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Bird watching

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The Urban Birder

David Lindo visits Hartlepool and finds there’s more to the north-eastern coastal town than regular mega-rare birds

I

would like to make an announcement: Hartlepool is an urban birding nirvana! Some of you may well be wise to the fact that a good many decent birds have turned up on Hartlepool Headland, not least 2011’s famous White-throated Robin and this year’s much sweated-over Western Orphean Warbler. But how many of you know that the whole of the headland is a great place to wander around in pursuit of birds at almost any time of the year? When I showed up on an overcast morning during late October, it was a classic case of “you should have been here three days ago...” Earlier that week, while the east coast of England was being coated with a thick layer of fog and an even thicker sprinkling of lost migrants, Hartlepool Headland was also enjoying a fantastic fall. Among the Redwings, Fieldfares and Goldcrests were hordes of Robins with Bramblings and a few scarcer migrants like Yellow-browed Warblers. Even though I arrived after the event there were still loads of movement with small groups of Starlings steadily coming in off the sea, plus roving flocks of winter thrushes streamed over the rooftops. The bushes were not dripping with migrants, as previously, but there were still plenty of foraging Goldcrests within the miscellaneous tit flocks to enjoy. One of the main epicentres of the recent much-vaunted mass avian movements was at The Bowling Green; an innocuous looking square of short mown grass lined by shrubs and bushes, occasionally interspersed by small cut rides. The rides were for mist nets run by ringer Chris Brown, my host, who was showing me around the town along with Toby Collett, assistant warden at Saltholme RSPB Reserve. Despite its ordinary appearance, The Bowling Green can be a magical place for picking up migrants and history has proved this. You could bowl up – excuse the pun – and see absolutely nothing and come back in an hour to be confronted by a Pallas’s Warbler. As if to illustrate this, Chris pointed to a ride and explained that two Paddyfield Warblers had been trapped there over the years. There was another bowling green across the road. It was the site where the White-throated Robin was released after being ringed. There is an amusing story about locals playing bowls while having their bowling techniques vociferously analysed by crowds of twitchers seeking a glimpse of the robin. Another major migrant trap is the council allotments, the only one on the headland and yet another site that looked totally underwhelming at first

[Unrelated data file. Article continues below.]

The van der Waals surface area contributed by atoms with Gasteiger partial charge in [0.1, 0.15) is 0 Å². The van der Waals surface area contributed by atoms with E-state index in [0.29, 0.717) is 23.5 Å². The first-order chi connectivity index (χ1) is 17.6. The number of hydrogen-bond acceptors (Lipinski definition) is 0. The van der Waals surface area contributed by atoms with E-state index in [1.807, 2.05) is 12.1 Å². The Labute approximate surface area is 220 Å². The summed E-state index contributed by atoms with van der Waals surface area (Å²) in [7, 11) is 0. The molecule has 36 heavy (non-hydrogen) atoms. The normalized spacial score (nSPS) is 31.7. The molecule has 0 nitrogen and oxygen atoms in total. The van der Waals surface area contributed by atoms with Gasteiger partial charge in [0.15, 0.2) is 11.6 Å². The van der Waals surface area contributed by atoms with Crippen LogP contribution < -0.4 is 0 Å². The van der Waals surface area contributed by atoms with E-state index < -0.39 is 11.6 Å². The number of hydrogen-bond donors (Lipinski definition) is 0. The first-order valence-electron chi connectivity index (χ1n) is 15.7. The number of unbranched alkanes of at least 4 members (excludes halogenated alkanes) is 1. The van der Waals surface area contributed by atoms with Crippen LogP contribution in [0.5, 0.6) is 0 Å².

glance. Despite being a working allotment, it was, in reality, a tiny plot of land with a few onions growing and patches of scrubby cover. It was on this hallowed turf that the Whitethroated Robin was originally discovered. I immediately sunk to my knees to pay my respects. Chris has mist netted all sorts of migrants in there, including Black Redstarts, a Bluethroat and a Red-breasted Flycatcher. If you ever get the chance to visit this allotment, it would be rude not to stand on the bench that overlooks the wall to the ‘Doctor’s Garden’. This famous garden is where the White-throated Robin spent the bulk of its time and it is the wall on the street side of the garden that twitchers famously propped up ladders and stood on top of vans to view the bird, as immortalized on YouTube Over the years, the Doctor’s Garden has been a veritable treasure trove for rarities. Wanderers like Little Bunting, Subalpine Warbler and Thrush Nightingale have all been watched enjoying the haven that the garden provides. The Doctor’s lawn, which isn’t that extensive, has hosted legendary flocks of hundreds of Redwings and Fieldfares. They must have all been stacked on top of each other. After visiting the aforementioned birding shrines we took to the streets, quite literally, and began to walk around peering into gardens and even searching the exterior of the buildings for signs of migrants. During a good fall, birds will perch and take cover anywhere, whether natural or man-made, and the guys fondly recalled days when stacks of thrushes lined rooftops and gutters. Practically anywhere on the headland is fair game for interesting birding and I have not even mentioned the seawatching that can be pretty fruitful, too. A quick 30 minute scan resulted in plenty of Common Scoter offshore, plus I saw at least 20 Little Auks, my first for the year. My favourite area was the Jewish Cemetery and scrub at the northern end of the headland. Aside from a small area of headstones that at the time was holding a visiting male Black Redstart, there was also the adjoining patch of scrubland that attracts Long-eared Owls and assorted migrants. Hartlepool is a truly exciting place and one I will have to visit again in the hope of striking it lucky. Maybe I should buy a house here... CITY LIST: c250 BEST SITE: The Jewish Cemetery Many thanks to Chris Brown & Toby Collett Further information: Teesmouth Bird Club www.teesmouthbc.com birdwatching.co.uk 17

Hartlepool, England  
Hartlepool, England  
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